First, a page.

Human beings take shortcuts and believe in stereotypes. Sometimes we misjudge someone as dumb, who isn't, or unsuccessful, who is far from it. Too often, we make grave errors, disrespect our fellows and lose out on opportunities because we're too busy judging.
The way the authorities treated Aditya Mukerjee a few weeks ago will/should make you shudder. This goes far beyond one person relying on stereotypes, though. It's an indictment of how too many organizations work.
I don't think we can assume that the people we hire will somehow lose their prejudices. I do think, though, that we ought to build systems where the system itself works against those stereotypes, instead of amplifying them.
Throughout his story, we encounter individuals who should have known better, professionals who should have been trained and monitored, but most of all, we see a typical bureaucracy. People who refuse to make decisions and who are absolved of responsibility for their actions (or non-actions).
TSA, TSA, TSA, NYPD, NYPD, FBI, JetBlue, TSA, NYPD… in this parade of uncaring cops and bureaucrats, wasn't there one person who could grab Aditya a glass of water? One person who could talk to him like a fellow human, like a fellow citizen? In the many hours that he was held, why didn't even one person stand up and say, "wait!"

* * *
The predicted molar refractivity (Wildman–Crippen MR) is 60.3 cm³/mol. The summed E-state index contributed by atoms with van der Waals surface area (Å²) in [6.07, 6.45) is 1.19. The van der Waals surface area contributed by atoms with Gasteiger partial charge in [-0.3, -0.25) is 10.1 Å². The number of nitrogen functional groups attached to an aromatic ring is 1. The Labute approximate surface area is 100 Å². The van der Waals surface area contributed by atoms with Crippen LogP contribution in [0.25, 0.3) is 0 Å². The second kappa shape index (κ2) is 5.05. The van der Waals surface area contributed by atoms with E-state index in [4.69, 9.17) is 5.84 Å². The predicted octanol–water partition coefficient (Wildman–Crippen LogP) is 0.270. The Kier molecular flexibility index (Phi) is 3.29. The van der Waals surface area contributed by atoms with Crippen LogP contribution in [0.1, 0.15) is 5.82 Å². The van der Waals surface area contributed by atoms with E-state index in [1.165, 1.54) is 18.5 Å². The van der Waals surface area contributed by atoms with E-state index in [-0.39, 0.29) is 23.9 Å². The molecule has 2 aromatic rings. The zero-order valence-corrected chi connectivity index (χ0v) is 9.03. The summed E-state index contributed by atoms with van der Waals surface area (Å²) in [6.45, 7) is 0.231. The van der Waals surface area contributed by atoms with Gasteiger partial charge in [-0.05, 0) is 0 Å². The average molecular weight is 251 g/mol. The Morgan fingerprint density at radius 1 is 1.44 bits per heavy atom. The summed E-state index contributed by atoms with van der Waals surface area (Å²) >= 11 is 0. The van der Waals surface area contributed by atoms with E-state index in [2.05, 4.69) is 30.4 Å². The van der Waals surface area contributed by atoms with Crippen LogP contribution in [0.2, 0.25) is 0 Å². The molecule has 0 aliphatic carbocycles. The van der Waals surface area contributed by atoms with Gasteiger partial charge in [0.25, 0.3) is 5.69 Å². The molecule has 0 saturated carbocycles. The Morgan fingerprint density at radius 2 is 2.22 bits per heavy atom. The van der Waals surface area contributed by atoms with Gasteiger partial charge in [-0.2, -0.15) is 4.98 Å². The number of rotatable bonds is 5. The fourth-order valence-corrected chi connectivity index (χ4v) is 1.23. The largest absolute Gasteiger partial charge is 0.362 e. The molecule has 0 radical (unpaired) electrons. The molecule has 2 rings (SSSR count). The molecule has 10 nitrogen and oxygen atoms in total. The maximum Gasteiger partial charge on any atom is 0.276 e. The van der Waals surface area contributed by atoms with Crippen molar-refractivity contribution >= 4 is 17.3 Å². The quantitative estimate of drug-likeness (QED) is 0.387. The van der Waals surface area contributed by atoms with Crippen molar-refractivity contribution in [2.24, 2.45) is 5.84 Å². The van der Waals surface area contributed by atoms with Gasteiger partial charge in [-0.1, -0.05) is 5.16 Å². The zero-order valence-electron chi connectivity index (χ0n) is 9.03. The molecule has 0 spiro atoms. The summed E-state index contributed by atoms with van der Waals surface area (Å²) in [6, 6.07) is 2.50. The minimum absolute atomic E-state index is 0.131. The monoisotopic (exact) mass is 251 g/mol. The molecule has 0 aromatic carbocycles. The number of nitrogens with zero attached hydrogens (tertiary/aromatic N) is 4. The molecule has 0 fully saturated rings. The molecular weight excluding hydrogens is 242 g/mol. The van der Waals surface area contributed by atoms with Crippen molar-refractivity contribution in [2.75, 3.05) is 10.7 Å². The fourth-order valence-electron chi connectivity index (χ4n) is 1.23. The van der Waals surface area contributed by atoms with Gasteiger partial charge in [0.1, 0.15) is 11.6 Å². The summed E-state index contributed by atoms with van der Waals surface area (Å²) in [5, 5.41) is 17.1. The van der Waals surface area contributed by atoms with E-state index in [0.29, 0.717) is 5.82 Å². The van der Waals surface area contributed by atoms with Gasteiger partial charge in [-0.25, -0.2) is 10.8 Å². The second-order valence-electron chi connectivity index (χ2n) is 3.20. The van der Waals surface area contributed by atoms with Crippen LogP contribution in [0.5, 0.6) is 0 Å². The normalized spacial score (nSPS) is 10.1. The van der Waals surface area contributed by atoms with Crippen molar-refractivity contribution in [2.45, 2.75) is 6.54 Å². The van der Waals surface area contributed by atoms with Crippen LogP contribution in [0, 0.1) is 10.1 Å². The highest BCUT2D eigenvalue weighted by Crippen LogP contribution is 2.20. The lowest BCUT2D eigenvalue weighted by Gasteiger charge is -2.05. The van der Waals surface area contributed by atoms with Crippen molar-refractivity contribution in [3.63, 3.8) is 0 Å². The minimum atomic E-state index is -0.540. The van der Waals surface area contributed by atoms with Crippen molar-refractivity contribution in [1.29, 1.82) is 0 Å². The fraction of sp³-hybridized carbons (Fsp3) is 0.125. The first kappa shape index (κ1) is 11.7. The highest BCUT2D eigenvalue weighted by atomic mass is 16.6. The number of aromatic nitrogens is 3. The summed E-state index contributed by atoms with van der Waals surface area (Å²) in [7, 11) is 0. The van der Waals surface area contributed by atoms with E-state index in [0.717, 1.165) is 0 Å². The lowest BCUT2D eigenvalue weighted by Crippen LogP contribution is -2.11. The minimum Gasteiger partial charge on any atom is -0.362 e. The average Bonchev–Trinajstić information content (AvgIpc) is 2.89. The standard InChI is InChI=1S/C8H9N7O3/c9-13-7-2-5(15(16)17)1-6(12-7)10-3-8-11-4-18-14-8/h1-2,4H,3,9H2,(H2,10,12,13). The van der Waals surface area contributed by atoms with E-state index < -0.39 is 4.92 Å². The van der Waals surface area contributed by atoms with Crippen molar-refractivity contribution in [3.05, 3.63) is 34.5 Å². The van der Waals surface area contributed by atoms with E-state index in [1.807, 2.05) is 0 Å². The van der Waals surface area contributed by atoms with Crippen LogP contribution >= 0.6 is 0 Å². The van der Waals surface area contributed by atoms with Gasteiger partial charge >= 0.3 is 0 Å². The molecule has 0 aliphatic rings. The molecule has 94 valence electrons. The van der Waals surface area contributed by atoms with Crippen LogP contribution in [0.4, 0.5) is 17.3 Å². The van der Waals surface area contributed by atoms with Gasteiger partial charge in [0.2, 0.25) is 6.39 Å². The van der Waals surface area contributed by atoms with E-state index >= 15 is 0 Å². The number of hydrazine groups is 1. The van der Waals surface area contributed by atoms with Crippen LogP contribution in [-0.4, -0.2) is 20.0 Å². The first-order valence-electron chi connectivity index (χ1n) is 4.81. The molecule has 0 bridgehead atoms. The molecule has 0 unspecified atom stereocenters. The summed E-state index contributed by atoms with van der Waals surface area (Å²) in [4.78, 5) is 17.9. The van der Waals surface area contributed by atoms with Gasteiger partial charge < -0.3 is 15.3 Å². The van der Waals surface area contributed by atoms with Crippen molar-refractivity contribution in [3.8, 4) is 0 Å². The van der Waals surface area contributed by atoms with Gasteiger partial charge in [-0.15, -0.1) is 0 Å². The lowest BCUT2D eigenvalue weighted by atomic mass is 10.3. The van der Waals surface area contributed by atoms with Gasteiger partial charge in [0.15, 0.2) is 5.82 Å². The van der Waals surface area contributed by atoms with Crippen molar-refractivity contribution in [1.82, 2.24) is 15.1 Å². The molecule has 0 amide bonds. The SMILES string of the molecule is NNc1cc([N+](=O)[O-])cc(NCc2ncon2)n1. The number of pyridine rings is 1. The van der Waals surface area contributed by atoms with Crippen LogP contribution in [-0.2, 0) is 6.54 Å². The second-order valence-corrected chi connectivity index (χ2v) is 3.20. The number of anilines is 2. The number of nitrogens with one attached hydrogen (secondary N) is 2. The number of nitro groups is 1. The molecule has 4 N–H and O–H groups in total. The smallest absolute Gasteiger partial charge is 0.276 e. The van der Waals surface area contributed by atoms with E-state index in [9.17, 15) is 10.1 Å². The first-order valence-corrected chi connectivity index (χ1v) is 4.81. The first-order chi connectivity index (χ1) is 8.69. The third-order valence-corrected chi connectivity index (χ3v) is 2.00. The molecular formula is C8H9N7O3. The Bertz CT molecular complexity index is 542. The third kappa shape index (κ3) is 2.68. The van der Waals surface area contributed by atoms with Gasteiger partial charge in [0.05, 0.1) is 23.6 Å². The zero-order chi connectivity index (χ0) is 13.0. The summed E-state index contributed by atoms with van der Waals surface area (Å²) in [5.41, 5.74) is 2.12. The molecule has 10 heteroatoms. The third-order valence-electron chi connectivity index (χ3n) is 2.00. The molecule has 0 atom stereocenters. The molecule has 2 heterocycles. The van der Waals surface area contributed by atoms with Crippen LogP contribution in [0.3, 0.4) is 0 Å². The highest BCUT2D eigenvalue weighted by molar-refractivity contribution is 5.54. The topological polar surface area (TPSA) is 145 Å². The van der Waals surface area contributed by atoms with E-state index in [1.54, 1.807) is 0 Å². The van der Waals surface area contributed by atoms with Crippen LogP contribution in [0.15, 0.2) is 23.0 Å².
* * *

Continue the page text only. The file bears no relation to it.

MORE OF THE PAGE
We presume. And often, we're just wrong.
There are only two choices available to any large organization:
1. Hire people who make no original decisions but be damn sure that if they are going to run by the book, the book better be perfect. And build in reviews to make sure that everyone is indeed playing by the book, with significant monitoring and consequences in place for when they don't.
2. Hire people who care and give them the freedom and responsibility to act. Hold people responsible for the decisions they make, and trust their judgment.
We can do better, all of us. We better hurry.